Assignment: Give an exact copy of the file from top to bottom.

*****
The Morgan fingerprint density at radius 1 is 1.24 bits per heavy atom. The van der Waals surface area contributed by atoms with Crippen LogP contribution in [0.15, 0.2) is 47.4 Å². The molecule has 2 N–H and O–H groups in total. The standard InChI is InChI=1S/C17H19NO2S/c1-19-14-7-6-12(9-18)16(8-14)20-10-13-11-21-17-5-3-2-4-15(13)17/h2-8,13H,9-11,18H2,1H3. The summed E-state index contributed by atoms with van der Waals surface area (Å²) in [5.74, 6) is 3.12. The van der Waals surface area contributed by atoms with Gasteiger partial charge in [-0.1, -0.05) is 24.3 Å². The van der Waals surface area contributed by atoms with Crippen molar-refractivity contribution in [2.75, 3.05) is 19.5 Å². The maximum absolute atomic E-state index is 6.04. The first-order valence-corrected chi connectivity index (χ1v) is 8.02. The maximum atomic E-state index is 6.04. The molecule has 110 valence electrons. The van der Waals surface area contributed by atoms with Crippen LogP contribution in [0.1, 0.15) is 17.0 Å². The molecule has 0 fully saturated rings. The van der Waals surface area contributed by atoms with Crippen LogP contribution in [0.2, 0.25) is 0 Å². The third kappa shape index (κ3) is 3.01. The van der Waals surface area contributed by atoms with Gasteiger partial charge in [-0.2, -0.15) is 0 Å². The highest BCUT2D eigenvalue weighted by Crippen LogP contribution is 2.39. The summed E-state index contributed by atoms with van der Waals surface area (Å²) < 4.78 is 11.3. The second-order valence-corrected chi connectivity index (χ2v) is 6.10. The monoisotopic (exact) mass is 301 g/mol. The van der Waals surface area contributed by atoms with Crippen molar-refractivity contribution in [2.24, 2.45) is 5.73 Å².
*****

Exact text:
The Morgan fingerprint density at radius 1 is 1.24 bits per heavy atom. The van der Waals surface area contributed by atoms with Crippen LogP contribution in [0.15, 0.2) is 47.4 Å². The molecule has 2 N–H and O–H groups in total. The standard InChI is InChI=1S/C17H19NO2S/c1-19-14-7-6-12(9-18)16(8-14)20-10-13-11-21-17-5-3-2-4-15(13)17/h2-8,13H,9-11,18H2,1H3. The summed E-state index contributed by atoms with van der Waals surface area (Å²) in [5.74, 6) is 3.12. The van der Waals surface area contributed by atoms with Gasteiger partial charge in [-0.1, -0.05) is 24.3 Å². The van der Waals surface area contributed by atoms with Crippen molar-refractivity contribution in [2.75, 3.05) is 19.5 Å². The maximum absolute atomic E-state index is 6.04. The first-order valence-corrected chi connectivity index (χ1v) is 8.02. The maximum atomic E-state index is 6.04. The molecule has 110 valence electrons. The van der Waals surface area contributed by atoms with Crippen LogP contribution in [0.1, 0.15) is 17.0 Å². The molecule has 0 fully saturated rings. The van der Waals surface area contributed by atoms with Crippen LogP contribution in [0.2, 0.25) is 0 Å². The third kappa shape index (κ3) is 3.01. The van der Waals surface area contributed by atoms with Gasteiger partial charge in [-0.2, -0.15) is 0 Å². The highest BCUT2D eigenvalue weighted by Crippen LogP contribution is 2.39. The summed E-state index contributed by atoms with van der Waals surface area (Å²) < 4.78 is 11.3. The second-order valence-corrected chi connectivity index (χ2v) is 6.10. The monoisotopic (exact) mass is 301 g/mol. The van der Waals surface area contributed by atoms with Crippen molar-refractivity contribution in [2.24, 2.45) is 5.73 Å².